Maori and Pasifika New Zealanders are less likely to use the internet with 14 per cent of people being non-users, compared to 7 per cent of New Zealand Europeans and 3 per cent of Asians.
This is according to the 2013 World Internet Project New Zealand (WIPNZ) Report, which is part of the international World Internet Project. It was completed by AUT's Institute of Culture, Discourse and Communication, and funded by InternetNZ and the National Library at the Department of Internal Affairs.
"The report shows a 'digital divide' exists, particularly for Mori, Pasifika, those in rural areas, and those on lower household incomes. It shows it has a significant impact on people and their ability to participate in society. Government has an important role in addressing these issues.
National Library, for example, provides free Internet access and content to public libraries and supports educators to encourage digital literacy and learning. "We will work with Archives New Zealand to meet New Zealanders' digital content needs in the future," said Internal Affairs' deputy chief executive Sue Powell.
The report also found that 70 per cent of the surveyed Kiwis were accessing the Internet via a mobile device at least some of the time, and the internet was used as a tool to enable consumer decision making. Around 94 per cent reported looking for product information online and 85 per cent used it to compare prices.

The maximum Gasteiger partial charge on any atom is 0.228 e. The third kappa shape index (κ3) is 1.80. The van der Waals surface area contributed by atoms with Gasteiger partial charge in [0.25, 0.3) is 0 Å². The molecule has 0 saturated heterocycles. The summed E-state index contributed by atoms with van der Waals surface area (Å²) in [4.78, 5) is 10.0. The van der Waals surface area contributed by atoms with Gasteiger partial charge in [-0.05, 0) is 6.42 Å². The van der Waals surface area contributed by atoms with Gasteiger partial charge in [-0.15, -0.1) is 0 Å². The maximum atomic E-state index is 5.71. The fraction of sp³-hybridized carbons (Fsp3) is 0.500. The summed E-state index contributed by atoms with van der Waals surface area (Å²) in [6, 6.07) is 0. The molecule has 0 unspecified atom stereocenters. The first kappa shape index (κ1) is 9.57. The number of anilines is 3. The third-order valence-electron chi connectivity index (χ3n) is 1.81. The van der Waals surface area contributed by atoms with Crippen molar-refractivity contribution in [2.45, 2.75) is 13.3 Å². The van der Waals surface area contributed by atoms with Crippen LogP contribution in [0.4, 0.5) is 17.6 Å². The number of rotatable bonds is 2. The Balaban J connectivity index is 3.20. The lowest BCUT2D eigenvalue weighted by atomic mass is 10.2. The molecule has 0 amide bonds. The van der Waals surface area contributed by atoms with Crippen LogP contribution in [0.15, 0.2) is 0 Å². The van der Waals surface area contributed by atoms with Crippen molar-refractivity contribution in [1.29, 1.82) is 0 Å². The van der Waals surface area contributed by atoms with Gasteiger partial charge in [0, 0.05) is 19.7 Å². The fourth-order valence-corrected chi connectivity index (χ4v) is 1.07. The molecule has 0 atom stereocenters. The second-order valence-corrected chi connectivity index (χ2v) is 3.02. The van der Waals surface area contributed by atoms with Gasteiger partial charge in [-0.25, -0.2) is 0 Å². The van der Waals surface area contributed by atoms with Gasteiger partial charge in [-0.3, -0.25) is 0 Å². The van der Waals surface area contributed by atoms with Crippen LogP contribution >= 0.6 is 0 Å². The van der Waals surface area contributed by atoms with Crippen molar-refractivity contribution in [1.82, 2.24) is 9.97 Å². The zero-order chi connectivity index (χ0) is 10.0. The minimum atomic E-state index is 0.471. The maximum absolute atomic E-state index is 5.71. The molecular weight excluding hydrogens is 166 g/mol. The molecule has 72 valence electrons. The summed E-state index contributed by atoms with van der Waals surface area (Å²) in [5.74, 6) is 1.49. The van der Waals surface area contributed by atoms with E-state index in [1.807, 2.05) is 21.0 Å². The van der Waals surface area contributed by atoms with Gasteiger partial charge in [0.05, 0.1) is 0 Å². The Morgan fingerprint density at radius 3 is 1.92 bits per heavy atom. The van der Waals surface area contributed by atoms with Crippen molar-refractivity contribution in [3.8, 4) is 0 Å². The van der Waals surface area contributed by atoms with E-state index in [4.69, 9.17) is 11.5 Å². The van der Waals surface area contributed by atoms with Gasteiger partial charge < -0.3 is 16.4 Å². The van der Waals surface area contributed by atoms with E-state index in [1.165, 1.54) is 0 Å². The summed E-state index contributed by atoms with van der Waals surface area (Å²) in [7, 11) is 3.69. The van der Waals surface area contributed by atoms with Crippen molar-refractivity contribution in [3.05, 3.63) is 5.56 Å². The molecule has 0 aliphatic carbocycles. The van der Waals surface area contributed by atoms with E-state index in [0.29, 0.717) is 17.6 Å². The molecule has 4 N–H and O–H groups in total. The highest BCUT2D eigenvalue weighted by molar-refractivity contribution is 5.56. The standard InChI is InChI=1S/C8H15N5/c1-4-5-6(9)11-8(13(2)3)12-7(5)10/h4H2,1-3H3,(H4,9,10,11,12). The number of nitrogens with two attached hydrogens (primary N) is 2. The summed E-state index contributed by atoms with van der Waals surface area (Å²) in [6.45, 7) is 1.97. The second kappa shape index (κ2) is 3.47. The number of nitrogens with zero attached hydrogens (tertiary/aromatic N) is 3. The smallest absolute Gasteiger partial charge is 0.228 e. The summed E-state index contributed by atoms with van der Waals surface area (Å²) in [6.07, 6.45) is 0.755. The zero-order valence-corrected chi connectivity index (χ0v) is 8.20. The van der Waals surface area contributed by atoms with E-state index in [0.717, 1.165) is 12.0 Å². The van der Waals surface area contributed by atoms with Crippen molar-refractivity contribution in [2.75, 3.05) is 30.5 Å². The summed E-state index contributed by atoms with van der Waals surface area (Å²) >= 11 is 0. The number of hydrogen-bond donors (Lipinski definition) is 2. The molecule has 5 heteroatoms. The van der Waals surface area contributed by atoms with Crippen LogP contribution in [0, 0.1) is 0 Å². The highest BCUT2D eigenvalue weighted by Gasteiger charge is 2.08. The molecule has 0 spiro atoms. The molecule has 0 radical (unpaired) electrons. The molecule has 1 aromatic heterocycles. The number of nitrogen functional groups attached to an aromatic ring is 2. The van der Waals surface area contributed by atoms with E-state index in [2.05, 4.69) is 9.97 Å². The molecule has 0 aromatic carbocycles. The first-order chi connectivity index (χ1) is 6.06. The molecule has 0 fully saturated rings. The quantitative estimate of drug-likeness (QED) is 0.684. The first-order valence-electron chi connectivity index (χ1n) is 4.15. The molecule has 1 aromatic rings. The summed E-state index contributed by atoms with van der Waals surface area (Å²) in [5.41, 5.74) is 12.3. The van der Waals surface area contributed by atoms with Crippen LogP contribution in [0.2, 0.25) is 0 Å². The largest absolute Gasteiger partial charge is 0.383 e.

Overall 81 per cent of respondents reported the internet as a major source of information, with only 56 per cent valuing it as a source of entertainment. Around 64 per cent of Kiwis said they made and received calls over the Internet, and just over a third of users stated that they were using the cloud to store or share files.
"With Internet use in New Zealand almost reaching saturation point, it is interesting to see how technology such as iPads, smartphones, gaming consoles and other wireless devices are influencing people's behaviour.
"Seventy per cent of users surveyed in this study said they accessed the Internet with a hand-held mobile device at least some of the time. This enables them to find and share information, and communicate with each other 'anywhere, anytime'," said AUT University's Professor Allan Bell, lead researcher on the WIPNZ.